During gameplay – physics driven characters aren’t always bug free. I had gotten my character to what I considered perfect, but there was an occasional bug where if you walked against a wall and jumped, you didn’t jump as high as you should. I made sure the character had no friction. I frantically tried many different hacks, and then I talked to Deltaluca, the author of the Nape physics engine. He told me that it was a bug that couldn’t really be avoided without using Bruteforce collision detection. I tried bruteforce- and it worked! The bug was gone.

The problem with bruteforce collision, is that it is VERY slow. My performance was cut 90%. A perfectly smooth game was now jittery with too many active objects – and there was no simple way to make the objects sleep. Bruteforce kills the sleeping ability of rigidbodies.

Now I asked Deltaluca what I could do, and he told me to switch to NewNape – a full rewrite of his physics engine. I had known about the newer version, but it was so radically different that I didn’t want to make the switch. Everything was different. Collision response, callbacks, masks, the new API was totally different. What could I do?

So I imported NewNape- and saw a few hundred errors. All my old code was going to need to be rewritten for this new physics engine. The game was highly coupled with OldNape.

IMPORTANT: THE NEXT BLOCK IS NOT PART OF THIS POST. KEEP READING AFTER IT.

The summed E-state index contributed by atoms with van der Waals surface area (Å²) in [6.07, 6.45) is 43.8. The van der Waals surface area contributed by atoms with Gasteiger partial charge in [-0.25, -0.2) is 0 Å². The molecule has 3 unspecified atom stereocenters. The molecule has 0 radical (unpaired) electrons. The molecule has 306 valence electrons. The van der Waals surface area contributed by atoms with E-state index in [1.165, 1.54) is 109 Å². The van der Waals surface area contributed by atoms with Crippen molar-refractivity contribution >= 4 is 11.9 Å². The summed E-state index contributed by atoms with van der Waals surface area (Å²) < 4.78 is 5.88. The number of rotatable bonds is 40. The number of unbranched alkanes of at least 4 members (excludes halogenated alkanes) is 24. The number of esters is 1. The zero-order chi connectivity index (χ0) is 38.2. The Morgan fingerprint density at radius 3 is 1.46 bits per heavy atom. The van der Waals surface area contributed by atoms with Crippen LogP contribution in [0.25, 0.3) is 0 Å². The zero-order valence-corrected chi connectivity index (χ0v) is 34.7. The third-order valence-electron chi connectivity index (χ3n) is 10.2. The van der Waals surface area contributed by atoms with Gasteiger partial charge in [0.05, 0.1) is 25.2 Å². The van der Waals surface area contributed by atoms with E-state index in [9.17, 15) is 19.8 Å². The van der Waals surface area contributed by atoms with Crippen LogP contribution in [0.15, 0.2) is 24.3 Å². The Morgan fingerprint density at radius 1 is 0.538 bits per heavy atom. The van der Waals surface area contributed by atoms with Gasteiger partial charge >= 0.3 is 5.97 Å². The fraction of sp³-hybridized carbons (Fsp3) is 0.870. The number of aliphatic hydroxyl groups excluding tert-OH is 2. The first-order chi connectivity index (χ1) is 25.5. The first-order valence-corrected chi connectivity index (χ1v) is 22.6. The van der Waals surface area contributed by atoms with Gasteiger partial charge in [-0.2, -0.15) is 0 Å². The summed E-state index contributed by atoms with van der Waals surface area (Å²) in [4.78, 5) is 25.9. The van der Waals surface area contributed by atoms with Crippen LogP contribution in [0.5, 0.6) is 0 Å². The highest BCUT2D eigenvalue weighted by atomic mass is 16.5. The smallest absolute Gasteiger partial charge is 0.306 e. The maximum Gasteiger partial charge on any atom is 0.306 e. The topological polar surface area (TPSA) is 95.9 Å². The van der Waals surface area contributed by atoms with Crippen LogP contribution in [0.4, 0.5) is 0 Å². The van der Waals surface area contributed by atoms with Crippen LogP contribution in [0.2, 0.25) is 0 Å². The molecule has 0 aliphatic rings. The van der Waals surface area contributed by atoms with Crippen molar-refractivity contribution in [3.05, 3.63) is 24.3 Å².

I tried for a few days to fix things up and get the game working, but with no support, everything broken, I gave up.

64 Days later

Each build I sent to Andrew was dated. I was on day 64. He wanted the game done by Day 20. Here’s what Day 64 was like.

This game wasn’t completed because of some bugs in player movement that couldn’t be fixed without a massive rewrite. Halfway through the rewrite- things felt impossible. If I pick up flash again, this game might get completed, and it’s possible that this game will be revived in Unity. Only time will tell.


  1. Sam Watkins
    Sam Watkins February 3, 2014 at 7:07 am . Reply

    interesting story, I’d like to see your game … you said “there was an occasional bug where if you walked against a wall and jumped, you didn’t jump as high as you should” – my suggestion is, who cares about that extremely minor bug. Rewind to that point and continue. Hopefully you did keep the old code somehow, maybe in a version control system or just a backup…

  2. sswam
    sswam February 3, 2014 at 11:23 pm . Reply

    cool, good luck, and if you need an alpha tester please let me know!

  3. 2morrowman
    2morrowman July 6, 2014 at 7:36 am . Reply

    where I can any version of your game?

  4. Olivier Perrault
    Olivier Perrault May 24, 2015 at 4:28 am . Reply

    Hey man ur game looks amazing:) Im trying to make my own using flashpunk and nape but im a beginner and ive run into this problem. I have no idea how to associate a nape static body to my flashpunk grid for my main map so all of the object can collide with. If you have any sample code demonstrating this I would greatly appreciate. Thank you:)